HU 3900: Inquiry Seminar - Bioethics and Medical Humanities

Peer-Reviewed Journals

What are "peer-reviewed" journals?

A peer-reviewed journal is a respected publication. Before articles are published within these types of journals, they are sent by the editors of the journal to other scholars in the field ("peers"), often anonymously, to get feedback on the quality of the scholarship, review research methods, as well as relevance or importance to the field. The article may be accepted, often with revisions suggested, or rejected for publication. Many peer-reviewed journals have low acceptance rates.

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Types of Sources Used in Humanities Scholarship

Source types make up the scope of the literature you are searching. Common source types for humanities research include:

  • Books that encompass a single work
  • Books that incorporate multiple works (collections of papers by historians)
  • Peer-reviewed journal articles 

Evaluation is a Process

The Important Questions of Evaluation: Digging Into Your Sources (3 Levels)

The 5 Ws (and one H) The Surface-Level Questions The Deeper Questions

 

Who?

Who is the author, editor, or creator? Is the author qualified to write about this topic? 

What makes them qualified? First-hand experience? An advanced degree?

 

What?

What type of document is it? For example, is it a newspaper article? A blog? A government website? A scholarly article? A book?  

What is it about?

There is no 'bad' type of document, but some have gone through a more rigorous review process than others.

 

When?

When was this source published? Is the information up-to-date? 

The 'up-to-date'-ness of a source matters more for some research questions than others.

 

Where?

Where did you find the source? A library database? A website?

Be strategic about where you look for sources. What databases are likely to have the type of information that you need?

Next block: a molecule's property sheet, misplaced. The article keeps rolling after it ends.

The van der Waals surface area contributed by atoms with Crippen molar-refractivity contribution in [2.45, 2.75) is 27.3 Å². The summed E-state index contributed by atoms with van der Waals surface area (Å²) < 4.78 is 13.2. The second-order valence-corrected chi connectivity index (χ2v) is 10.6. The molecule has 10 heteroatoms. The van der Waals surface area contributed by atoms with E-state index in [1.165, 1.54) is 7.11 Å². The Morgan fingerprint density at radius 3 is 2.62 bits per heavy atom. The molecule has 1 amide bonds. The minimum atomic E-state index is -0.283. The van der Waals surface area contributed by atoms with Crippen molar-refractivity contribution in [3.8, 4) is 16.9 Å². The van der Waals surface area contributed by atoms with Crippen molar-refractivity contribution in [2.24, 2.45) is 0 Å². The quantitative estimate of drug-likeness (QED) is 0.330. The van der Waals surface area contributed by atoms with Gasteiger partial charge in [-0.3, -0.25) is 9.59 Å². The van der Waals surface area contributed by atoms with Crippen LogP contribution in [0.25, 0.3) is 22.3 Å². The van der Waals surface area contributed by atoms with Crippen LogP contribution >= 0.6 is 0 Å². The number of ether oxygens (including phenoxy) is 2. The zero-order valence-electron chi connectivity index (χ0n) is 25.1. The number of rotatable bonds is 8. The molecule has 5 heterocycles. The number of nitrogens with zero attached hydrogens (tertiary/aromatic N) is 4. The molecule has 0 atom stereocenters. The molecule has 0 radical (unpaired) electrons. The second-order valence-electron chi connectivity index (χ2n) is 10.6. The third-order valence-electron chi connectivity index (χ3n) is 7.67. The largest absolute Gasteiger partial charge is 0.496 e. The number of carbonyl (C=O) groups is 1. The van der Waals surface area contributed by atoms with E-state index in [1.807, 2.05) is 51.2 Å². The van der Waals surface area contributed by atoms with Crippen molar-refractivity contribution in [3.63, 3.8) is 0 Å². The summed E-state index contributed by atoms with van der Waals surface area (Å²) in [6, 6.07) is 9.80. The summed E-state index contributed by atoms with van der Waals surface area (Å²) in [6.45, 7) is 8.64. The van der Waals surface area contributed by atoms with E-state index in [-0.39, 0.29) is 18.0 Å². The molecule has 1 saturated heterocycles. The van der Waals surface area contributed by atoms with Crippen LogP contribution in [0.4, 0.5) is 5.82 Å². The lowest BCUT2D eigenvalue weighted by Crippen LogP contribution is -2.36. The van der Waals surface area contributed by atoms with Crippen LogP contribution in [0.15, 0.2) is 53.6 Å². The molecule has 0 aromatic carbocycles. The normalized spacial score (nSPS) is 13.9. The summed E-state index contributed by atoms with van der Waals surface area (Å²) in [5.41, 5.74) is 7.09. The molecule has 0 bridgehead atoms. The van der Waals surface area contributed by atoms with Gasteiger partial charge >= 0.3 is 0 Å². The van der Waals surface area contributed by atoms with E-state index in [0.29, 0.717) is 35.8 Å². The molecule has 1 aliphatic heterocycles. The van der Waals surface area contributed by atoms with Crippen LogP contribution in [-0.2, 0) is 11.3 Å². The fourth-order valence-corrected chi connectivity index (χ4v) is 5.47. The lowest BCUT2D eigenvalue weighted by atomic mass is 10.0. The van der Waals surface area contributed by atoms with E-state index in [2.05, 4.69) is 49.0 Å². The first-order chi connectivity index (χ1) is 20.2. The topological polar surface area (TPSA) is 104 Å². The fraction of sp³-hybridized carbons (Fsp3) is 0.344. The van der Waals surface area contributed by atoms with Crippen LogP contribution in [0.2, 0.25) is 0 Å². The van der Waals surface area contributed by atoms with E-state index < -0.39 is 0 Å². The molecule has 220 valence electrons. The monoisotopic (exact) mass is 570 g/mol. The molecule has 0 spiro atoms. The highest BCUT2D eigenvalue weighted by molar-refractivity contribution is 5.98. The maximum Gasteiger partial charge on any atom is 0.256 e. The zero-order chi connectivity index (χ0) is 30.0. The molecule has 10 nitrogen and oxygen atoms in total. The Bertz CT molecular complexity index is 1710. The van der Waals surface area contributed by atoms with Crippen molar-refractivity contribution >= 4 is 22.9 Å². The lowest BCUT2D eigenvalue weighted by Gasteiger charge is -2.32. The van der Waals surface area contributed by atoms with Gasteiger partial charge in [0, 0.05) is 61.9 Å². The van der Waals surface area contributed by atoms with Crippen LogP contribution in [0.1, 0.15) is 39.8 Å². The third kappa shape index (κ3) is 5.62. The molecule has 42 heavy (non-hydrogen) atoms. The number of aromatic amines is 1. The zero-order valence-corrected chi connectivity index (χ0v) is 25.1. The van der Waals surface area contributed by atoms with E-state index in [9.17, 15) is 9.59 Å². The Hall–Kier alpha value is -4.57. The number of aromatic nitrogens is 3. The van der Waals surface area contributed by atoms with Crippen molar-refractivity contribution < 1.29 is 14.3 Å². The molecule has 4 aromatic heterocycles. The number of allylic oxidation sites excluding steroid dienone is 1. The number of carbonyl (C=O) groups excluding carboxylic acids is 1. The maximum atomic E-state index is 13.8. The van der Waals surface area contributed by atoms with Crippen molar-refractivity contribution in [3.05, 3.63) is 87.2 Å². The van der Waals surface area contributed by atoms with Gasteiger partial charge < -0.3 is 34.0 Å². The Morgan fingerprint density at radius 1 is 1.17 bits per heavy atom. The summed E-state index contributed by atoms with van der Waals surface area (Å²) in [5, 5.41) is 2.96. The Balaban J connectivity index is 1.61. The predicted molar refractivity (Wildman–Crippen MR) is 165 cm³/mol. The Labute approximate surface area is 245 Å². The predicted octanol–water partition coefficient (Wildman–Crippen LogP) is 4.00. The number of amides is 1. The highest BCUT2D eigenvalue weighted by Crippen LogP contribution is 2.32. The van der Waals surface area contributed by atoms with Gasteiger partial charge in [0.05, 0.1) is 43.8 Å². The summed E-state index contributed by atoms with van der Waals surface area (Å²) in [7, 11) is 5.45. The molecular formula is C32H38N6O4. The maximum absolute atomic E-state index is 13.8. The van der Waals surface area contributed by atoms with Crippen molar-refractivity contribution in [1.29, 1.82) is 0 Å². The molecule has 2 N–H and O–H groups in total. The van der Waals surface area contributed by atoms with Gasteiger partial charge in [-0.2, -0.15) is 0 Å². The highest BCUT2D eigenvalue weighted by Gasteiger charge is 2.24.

Why?

What was the goal of the author or publisher? Who is the intended audience (scholars or the general public)? 

Is there bias? Bias does not necessarily negate credibility. We all have biases. The question then becomes: are those biases disclosed? Do they impact the quality of the information?

 

How?

How did the author(s) gather data and information? Did they include citations? Was their work reviewed by anyone else?

Did the authors derive reasonable conclusions from the research?

 

Many of these questions will NOT (a) be easy to find answers to and (b) tell you that the source you are reading is 100% credible, but they are still important to ask. Digging into a source itself and finding out more about it is part of the research process.

Evaluating sources is an ongoing activity you will do throughout your research, and it includes evaluation of your own search process.

As you search, pay attention to the keywords and phrases you are using. Are you looking for information that will only confirm what you already suspect, or are you looking for possibly contradictory or opposing information as well? Do you have any 'go-to' sources that you use to find information? Are you looking in too narrow or too broad an area for information? 

Evaluating Sources for Credibility

Here is a short video on source evaluation from the N.C. State librarians:

Source Evaluation Activity

Look at the following sources and consider these questions.

  1. How might you use this source as part of your research process? For example, would you use it to learn some background information on your topic? To find related sources? To support an argument in your paper?
  2. Would you cite this source in your paper?